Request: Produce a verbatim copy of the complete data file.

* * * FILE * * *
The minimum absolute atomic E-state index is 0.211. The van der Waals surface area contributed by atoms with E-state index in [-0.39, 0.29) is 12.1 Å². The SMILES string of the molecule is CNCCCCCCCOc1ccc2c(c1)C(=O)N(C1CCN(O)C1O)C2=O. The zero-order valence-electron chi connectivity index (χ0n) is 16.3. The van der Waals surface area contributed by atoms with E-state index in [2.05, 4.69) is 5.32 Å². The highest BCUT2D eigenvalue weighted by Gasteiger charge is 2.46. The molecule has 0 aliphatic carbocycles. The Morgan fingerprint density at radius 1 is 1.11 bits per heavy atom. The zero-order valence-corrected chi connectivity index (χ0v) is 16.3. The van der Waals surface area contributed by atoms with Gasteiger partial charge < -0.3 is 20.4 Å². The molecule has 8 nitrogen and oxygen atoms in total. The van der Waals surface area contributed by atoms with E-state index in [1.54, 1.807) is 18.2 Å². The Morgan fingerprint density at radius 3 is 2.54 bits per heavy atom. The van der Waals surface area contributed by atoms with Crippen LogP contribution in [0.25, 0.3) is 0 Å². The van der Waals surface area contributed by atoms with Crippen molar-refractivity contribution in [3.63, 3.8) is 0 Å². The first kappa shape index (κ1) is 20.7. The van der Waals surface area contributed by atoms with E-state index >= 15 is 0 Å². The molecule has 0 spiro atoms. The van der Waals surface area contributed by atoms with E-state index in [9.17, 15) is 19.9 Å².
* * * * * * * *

The minimum absolute atomic E-state index is 0.211. The van der Waals surface area contributed by atoms with E-state index in [-0.39, 0.29) is 12.1 Å². The SMILES string of the molecule is CNCCCCCCCOc1ccc2c(c1)C(=O)N(C1CCN(O)C1O)C2=O. The zero-order valence-electron chi connectivity index (χ0n) is 16.3. The van der Waals surface area contributed by atoms with E-state index in [2.05, 4.69) is 5.32 Å². The highest BCUT2D eigenvalue weighted by Gasteiger charge is 2.46. The molecule has 0 aliphatic carbocycles. The Morgan fingerprint density at radius 1 is 1.11 bits per heavy atom. The zero-order valence-corrected chi connectivity index (χ0v) is 16.3. The van der Waals surface area contributed by atoms with Gasteiger partial charge < -0.3 is 20.4 Å². The molecule has 8 nitrogen and oxygen atoms in total. The van der Waals surface area contributed by atoms with E-state index in [1.54, 1.807) is 18.2 Å². The Morgan fingerprint density at radius 3 is 2.54 bits per heavy atom. The van der Waals surface area contributed by atoms with Crippen LogP contribution in [0.25, 0.3) is 0 Å². The van der Waals surface area contributed by atoms with Crippen molar-refractivity contribution in [3.63, 3.8) is 0 Å². The first kappa shape index (κ1) is 20.7. The van der Waals surface area contributed by atoms with E-state index >= 15 is 0 Å². The molecule has 0 spiro atoms. The van der Waals surface area contributed by atoms with E-state index in [9.17, 15) is 19.9 Å².